Created through an Executive Order signed by President John F. Kennedy in 1963, the Presidential Medal of Freedom is bestowed by the President of the United States and is our country's highest civilian award. The Hood River native is the first Oregonian to receive this honor.

In announcing Yasui's selection, the White House Press Office stated, "Minoru Yasui was a civil and human rights leader known for his continuous defense of the ideals of democracy embodied in our Constitution. Yasui challenged the constitutionality of a military curfew ordered during World War II on the grounds of racial discrimination, and spent nine months in solitary confinement during the subsequent legal battle. In 1943, the Supreme Court upheld the military curfew order."

During the awards presentation, President Obama said "Today Min's legacy has never been more important. It is a call to our national conscience, a reminder of our enduring obligation to be the land of the free, and the home of the brave, an America worthy of his sacrifices."

A biography of Yasui is available on The Oregon Encyclopedia (http://bit.ly/1SWdN4Q), and an abridged biography is included below. The Oregon Encyclopedia (www.oregonencyclopedia.org) is an online resource for information on the state's significant people, places, events, and institutions. Additionally, the Oregon Historical Society contains extensive manuscripts and artifacts from the Yasui family. Items from the collection will accompany the display of the medal at the Oregon Historical Society.

The Oregon Historical Society's museum (1200 SW Park Ave., Portland) is open daily, 10am -- 5pm (12pm -- 5pm Sundays), and the research library is open on Tuesdays from 1pm -- 5pm, and Wednesday through Saturday from 10am -- 5pm. Admission is free every day to members and Multnomah County residents; general admission is $11 and includes access to both the museum and library.

About Minoru Yasui

Minoru Yasui, the first Japanese American to graduate from the University of Oregon School of Law and the first to become a member of the Oregon Bar, was born in Hood River, Oregon, in 1916. He made national history by challenging the constitutionality of the military curfew imposed on Japanese American citizens in World War II.

Following the signing of Executive Order 9066 by President Franklin Roosevelt on February 19, 1942, the military imposed a curfew that ordered all German nationals, Italian nationals, and persons of Japanese ancestry to remain in their homes between the hours of 8pm and 6am. Yasui believed that the military orders were unconstitutional as applied to U.S. citizens and that the constitutional rights of Japanese Americans would be upheld by the courts. On March 28, 1942, he walked the streets of Portland to intentionally violate the military curfew, which eventually led to his arrest and trial. He was sentenced to one year in prison and a fine of $5,000. Yasui appealed his case. He spent nine months in solitary confinement at the Multnomah County jail as his case wound its way from the lower courts to the U.S. Supreme Court, which in June 1943 ruled that while Yasui did not lose his U.S. citizenship, his rights could be overridden--based on race--in time of war. Yasui was sent to the Minidoka Relocation Center in Idaho, where he remained incarcerated until mid-1944.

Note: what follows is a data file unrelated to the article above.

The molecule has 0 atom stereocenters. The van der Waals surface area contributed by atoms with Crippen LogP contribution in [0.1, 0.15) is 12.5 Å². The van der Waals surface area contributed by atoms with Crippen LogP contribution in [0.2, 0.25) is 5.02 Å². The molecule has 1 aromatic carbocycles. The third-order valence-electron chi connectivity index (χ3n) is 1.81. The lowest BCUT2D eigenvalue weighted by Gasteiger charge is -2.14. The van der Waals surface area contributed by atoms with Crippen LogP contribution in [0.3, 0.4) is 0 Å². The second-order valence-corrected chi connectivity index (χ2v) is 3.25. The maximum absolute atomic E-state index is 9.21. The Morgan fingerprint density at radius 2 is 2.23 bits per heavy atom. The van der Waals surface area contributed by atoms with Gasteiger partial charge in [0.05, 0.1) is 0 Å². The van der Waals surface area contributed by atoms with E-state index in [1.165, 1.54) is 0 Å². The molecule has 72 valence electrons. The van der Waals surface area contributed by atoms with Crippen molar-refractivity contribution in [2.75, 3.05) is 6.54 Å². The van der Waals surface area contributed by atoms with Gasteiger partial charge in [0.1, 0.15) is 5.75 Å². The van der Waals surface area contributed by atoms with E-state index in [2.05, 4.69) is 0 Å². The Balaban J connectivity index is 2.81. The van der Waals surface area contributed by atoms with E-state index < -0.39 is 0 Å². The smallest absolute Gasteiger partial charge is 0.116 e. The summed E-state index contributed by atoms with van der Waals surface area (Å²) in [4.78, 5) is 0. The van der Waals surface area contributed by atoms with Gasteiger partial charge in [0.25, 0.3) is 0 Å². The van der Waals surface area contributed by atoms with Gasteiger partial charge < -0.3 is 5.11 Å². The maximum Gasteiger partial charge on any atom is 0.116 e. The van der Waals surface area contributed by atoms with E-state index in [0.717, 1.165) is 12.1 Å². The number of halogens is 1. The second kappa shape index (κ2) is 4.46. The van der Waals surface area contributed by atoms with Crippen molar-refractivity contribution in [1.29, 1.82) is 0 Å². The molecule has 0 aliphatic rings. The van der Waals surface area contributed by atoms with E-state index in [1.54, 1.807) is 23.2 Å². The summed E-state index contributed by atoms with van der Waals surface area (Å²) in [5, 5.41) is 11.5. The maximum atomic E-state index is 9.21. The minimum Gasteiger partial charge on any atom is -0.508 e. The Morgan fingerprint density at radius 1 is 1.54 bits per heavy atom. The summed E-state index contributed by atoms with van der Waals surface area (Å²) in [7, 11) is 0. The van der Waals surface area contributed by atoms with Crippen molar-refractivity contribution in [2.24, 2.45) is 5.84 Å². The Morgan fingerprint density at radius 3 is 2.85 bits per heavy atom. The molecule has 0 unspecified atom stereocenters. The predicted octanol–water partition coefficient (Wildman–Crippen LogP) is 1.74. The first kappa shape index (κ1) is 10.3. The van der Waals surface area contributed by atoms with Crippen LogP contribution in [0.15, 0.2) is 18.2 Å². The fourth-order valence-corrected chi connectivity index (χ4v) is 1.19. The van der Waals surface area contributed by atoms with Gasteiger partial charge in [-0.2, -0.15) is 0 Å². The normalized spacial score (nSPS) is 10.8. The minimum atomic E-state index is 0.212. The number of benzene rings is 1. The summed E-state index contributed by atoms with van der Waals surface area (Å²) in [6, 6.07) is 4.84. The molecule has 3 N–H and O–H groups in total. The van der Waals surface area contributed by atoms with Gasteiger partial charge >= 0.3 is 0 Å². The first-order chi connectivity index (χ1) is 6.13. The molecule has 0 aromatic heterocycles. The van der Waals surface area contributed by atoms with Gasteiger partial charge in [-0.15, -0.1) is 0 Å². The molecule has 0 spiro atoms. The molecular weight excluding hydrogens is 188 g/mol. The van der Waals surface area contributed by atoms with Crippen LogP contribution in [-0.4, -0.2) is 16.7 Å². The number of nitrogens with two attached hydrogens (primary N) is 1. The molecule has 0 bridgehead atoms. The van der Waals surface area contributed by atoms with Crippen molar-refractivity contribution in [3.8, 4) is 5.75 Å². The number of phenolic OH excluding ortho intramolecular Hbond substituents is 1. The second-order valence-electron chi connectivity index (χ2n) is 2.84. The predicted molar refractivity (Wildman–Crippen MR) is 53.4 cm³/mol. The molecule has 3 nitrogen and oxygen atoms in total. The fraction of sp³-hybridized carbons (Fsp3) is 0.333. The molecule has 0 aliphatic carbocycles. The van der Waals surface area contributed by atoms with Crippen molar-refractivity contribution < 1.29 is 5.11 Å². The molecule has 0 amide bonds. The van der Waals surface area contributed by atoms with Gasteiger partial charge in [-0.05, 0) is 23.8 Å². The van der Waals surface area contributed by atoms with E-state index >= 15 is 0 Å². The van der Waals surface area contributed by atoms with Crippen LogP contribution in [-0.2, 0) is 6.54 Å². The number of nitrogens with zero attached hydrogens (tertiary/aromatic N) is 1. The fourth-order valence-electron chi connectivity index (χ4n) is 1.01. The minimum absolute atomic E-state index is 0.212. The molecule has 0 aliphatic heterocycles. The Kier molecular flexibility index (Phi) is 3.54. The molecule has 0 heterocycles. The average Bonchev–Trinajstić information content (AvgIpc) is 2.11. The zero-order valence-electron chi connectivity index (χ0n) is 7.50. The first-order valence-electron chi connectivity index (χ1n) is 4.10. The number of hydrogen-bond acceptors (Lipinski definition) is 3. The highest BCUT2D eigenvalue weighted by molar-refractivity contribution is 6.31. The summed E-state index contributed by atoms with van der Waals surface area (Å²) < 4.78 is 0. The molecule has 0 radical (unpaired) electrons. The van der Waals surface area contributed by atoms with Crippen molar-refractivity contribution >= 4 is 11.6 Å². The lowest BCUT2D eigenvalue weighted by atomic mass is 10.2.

In 1981, Yasui was named chair of the Japanese American Citizens League committee on the wrongful imprisonment of Japanese Americans in World War II. He successfully filed appeals to the district court to vacate his conviction, but he also requested that the court recognize that the incarceration of 120,000 persons because of their Japanese ancestry was unconstitutional. The U.S. Supreme Court ruled that the appeal was moot, affirmed the motion to dismiss, and dashed the hopes of many. The Yasui case was over.

Yasui died on November 12, 1986, before the Supreme Court heard his case. His final return to Oregon occurred forty years after he had left, when his ashes were buried beneath a pair of giant cedars in Hood River. "It was my belief," Yasui once said, "that no military authority has the right to subject any United States citizen to any requirement that does not equally apply to all other U.S. citizens. If we believe in America, if we believe in equality and democracy, if we believe in law and justice, then each of us, when we see or believe errors are being made, has an obligation to make every effort to correct them.

Written by Peggy Nagae



About the Oregon Historical Society

For more than a century, the Oregon Historical Society has served as the state's collective memory, preserving a vast collection of artifacts, photographs, maps, manuscript materials, books, films, and oral histories. Our research library, museum, digital platforms & website (www.ohs.org), educational programming, and historical journal make Oregon's history open and accessible to all. We exist because history is powerful, and because a history as deep and rich as Oregon's cannot be contained within a single story or point of view.
Credit: Robert Setterberg
Credit: Robert Setterberg
Historic Haas Mural in SW Portland to Undergo Restoration Following Critical Building Repairs (Photo) - 01/22/16